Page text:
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I Just Graduated College and Still Haven't Had Sex

A few things you might not know unless you've gone over two decades without sex.
El autor. Foto: Connor Gordon. Ilustración: Ana Jaks

I had every faith I would lose my virginity in college. That is until I graduated last week.

I've never sworn celibacy for any reason—religion, a latex allergy, aggressive rules about my personal space—and although I can be prone to the occasional moment of social ineptitude, I don't think of myself as being strange enough to remain a virgin until now, age 21. But perhaps that's exactly it? When everyone takes it for granted that you've done the dirty—when, in fact, you haven't—it's difficult to shake the feeling that you're slightly deficient as a human being.


However, with time, and after many frank discussions with friends about sex and my lack of having it, I've come to realize a few things about being an older-than-normal virgin. If you're in the same boat as me, hopefully this will serve as some reassurance. If you relish in being mean to adult virgins, hopefully it'll give you something to think about.

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Being a Virgin Doesn't Define You

Your sex life is not the bones that the rest of your personality hangs off of. You know when people get deep, meaningful tattoos with stories that take 45 minutes to tell, in lieu of actually being interesting, and you can tell that's exactly what's happening? This is not like that. You're still probably a completely normal and fun person to be around.

You don't need to delve into your psyche to figure out what's "wrong" with you because there's nothing wrong with you; you just haven't had sex yet.

It's Neither Good or Bad

Sex means something different to everyone; we don't all assign the same value to it. Chances are you know someone whose life revolves around it, who counts Dan Bilzerian among their idols, who watches dating reality TV shows for tips on how to go from "hello" to "goodbye forever" in 40 minutes flat, who actually pays for Tinder Plus. But then you probably also know someone for whom no-strings sex is just empty and meaningless, who'd prefer to wait for someone to connect with on an emotional level before diving into the physical.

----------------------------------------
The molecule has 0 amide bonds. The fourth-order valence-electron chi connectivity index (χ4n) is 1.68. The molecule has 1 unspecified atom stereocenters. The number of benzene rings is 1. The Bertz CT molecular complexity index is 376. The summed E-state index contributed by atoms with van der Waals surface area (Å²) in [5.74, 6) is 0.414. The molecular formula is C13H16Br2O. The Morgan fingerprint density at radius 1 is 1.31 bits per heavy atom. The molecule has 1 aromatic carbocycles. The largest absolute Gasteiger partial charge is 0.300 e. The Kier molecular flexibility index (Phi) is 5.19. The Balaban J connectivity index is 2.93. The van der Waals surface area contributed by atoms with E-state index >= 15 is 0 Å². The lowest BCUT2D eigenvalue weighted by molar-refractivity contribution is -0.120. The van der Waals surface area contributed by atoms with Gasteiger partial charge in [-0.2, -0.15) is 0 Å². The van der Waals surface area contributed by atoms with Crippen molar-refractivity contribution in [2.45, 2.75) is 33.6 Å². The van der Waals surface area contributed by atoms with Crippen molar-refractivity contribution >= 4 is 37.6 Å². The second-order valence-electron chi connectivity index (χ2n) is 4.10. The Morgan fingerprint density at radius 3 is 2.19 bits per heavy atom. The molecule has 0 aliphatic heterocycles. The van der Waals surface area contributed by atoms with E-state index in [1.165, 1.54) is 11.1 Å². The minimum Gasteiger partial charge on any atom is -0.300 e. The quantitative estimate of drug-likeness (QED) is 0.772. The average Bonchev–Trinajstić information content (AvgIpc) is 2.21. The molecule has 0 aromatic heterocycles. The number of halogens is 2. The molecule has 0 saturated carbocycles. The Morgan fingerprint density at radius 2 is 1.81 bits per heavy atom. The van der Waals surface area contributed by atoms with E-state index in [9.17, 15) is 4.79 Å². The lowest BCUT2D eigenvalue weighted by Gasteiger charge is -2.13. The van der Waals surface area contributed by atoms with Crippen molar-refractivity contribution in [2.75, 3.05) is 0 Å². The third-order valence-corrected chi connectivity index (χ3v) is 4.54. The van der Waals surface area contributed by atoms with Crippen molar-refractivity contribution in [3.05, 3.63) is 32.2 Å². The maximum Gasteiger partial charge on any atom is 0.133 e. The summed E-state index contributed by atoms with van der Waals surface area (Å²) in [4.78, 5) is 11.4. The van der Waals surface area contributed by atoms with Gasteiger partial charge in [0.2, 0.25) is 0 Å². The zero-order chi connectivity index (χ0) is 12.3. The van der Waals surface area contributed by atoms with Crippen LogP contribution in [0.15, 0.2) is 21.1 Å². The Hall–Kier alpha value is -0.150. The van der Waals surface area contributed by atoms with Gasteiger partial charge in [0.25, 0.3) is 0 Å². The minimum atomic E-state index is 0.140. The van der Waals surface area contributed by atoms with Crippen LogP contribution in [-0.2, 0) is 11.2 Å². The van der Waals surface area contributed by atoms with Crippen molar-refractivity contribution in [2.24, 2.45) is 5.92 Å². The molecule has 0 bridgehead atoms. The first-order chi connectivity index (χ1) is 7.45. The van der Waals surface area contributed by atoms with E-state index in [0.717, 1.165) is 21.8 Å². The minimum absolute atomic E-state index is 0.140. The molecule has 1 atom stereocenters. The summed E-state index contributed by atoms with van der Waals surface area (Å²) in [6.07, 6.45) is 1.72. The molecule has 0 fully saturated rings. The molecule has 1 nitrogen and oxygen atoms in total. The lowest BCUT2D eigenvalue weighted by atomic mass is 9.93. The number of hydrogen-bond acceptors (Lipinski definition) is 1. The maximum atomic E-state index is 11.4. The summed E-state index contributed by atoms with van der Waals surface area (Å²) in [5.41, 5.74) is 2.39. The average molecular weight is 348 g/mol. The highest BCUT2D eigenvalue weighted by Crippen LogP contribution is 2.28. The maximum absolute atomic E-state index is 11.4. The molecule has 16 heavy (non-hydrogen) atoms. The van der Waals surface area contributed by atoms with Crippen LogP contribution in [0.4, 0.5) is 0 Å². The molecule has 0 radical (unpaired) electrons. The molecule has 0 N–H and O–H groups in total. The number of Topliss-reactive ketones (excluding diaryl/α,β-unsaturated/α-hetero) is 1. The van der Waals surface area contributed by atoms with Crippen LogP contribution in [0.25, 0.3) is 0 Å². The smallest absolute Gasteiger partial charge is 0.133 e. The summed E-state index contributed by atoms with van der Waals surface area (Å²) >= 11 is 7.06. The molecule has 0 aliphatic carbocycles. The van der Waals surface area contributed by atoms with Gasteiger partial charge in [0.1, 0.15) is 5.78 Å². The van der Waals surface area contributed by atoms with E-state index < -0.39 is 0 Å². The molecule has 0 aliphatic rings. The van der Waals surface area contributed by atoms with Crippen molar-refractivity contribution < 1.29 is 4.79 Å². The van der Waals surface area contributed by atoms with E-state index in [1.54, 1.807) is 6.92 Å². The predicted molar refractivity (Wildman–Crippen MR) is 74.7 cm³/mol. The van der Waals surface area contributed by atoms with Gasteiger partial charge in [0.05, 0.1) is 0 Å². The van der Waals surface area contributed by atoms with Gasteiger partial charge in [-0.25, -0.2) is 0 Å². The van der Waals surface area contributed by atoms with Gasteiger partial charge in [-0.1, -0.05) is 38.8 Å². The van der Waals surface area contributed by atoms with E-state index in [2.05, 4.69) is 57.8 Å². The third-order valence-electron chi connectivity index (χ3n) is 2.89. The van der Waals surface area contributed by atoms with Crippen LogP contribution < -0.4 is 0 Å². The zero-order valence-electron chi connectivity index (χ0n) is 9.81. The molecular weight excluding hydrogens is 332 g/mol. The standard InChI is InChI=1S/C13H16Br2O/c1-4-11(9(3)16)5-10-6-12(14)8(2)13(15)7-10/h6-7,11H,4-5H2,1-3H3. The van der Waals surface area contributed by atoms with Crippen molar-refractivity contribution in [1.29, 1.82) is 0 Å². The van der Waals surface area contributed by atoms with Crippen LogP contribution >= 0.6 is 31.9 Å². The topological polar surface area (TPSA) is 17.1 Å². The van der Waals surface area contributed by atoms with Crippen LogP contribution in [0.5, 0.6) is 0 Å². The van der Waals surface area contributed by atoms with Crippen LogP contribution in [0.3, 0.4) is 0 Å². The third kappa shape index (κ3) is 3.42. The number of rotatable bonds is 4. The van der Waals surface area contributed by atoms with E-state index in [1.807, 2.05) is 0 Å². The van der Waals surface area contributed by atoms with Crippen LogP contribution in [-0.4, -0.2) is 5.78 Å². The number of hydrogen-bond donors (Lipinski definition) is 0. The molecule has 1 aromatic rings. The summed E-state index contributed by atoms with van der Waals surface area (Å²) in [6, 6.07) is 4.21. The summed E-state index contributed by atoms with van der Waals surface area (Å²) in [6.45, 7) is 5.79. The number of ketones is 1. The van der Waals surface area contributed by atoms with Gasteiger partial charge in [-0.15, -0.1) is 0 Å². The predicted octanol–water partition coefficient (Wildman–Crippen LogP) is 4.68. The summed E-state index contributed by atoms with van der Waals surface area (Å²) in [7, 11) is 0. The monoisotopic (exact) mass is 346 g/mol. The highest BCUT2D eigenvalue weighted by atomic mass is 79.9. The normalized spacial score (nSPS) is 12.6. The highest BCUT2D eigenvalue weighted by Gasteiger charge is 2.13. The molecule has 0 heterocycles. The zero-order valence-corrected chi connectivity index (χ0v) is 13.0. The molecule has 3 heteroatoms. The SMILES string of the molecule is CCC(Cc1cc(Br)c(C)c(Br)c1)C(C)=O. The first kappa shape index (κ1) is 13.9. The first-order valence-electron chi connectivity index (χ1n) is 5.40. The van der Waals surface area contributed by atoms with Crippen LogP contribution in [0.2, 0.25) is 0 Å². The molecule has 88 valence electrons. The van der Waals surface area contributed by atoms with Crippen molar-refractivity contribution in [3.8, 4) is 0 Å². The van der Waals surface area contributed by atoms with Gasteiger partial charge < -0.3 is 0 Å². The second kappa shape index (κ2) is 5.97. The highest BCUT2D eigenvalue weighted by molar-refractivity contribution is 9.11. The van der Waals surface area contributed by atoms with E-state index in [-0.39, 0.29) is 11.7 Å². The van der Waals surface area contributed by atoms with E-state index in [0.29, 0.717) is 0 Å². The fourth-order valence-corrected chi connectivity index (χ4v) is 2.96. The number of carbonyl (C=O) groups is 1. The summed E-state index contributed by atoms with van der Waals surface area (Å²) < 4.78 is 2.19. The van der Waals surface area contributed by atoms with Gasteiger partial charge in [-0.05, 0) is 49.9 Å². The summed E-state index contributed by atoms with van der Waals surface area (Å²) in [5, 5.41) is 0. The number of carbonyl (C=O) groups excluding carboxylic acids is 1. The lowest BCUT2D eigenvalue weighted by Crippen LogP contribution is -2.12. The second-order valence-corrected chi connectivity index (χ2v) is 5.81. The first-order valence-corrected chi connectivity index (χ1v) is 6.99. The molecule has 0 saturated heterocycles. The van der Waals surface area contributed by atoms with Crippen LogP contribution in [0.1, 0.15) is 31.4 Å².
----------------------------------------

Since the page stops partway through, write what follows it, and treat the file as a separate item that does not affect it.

For some, the overwhelming urge to have sex overrides the inevitable anxiety surrounding first-time intimacy with another person. For others, it doesn't. It goes without saying that some people just have a higher sex drive than others. None of this is necessarily positive or negative—it just is. We don't all like the same music or films, nor do we all share the same views on politics or religion, so why should we all have the same attitude toward sex?


It's Bigger in Your Head Than It Is IRL

At least, it was for me. Accepting that I'm still a virgin came with the realization that I was perfectly happy with myself, and that all the worries I had were a product of what I'd been led to believe by some of my peers, society at large, and the entire American Pie movie series.

Being an outlier isn't necessarily a bad thing. Yes, I've waited longer than the average person to have sex—for guys in the UK it's 16, for girls it's 17—but I don't think that represents anything too dramatic. Friends say they were never too bothered about sex until they had it for the first time with the person they loved. Granted, having not had sex, I would say this: There is more to life than getting to know someone biblically.

Photo by Chloe Orefice

It Doesn't Mean You're Sexually Frustrated

The classic stereotype of the sexual late bloomer is that of a socially awkward guy who, try as he might, can't get laid to save his life. Will in The Inbetweeners. McLovin in Superbad. The Jonas Brothers pre-ditching their purity rings. But we're not all single-minded sex-pests searching hungrily for a fix. Plus, something as personal as sex shouldn't ever be seen as a competition: If we feel no strong desire to have sex, it makes no sense to pursue it to "prove" anything to anyone else.

There Are More of Us Than You Might Think

The stigma around being a virgin means many of us avoid the subject altogether. While our friends share stories of their previous sexual experiences, we mostly prefer to fade into the background, laugh at their jokes, and try to think of something to contribute to the conversation that doesn't sound too "bag of sand-y."

As virgins, we're socialized into believing we're abnormal, aberrant, and strange. Add to this the fact that sex can still be a taboo topic to discuss, and it's easy to see why we're so reluctant to speak up about it. This only reinforces the misconception that being a virgin at 21 is a complete and utter oddity. Although we seem rare, make no mistake, we exist.

It Shouldn't Even Be an Issue

Seriously. In fairness, most people who you'd actually want to spend any time with honestly aren't too judgmental about the whole thing. Yes, there are people who will mock virgins on the assumption that we're all sex-deprived nerds, but these people are mercifully few and far between. In the end, their opinions really don't matter. What is sex but another human experience? Would you care if someone mocked you for not learning to drive?

Most people see being a virgin for what it is: a personal choice, a state of affairs that doesn't require an explanation. After all, you don't hear of many non-virgin 21-year-olds being asked why they decided to have sex.

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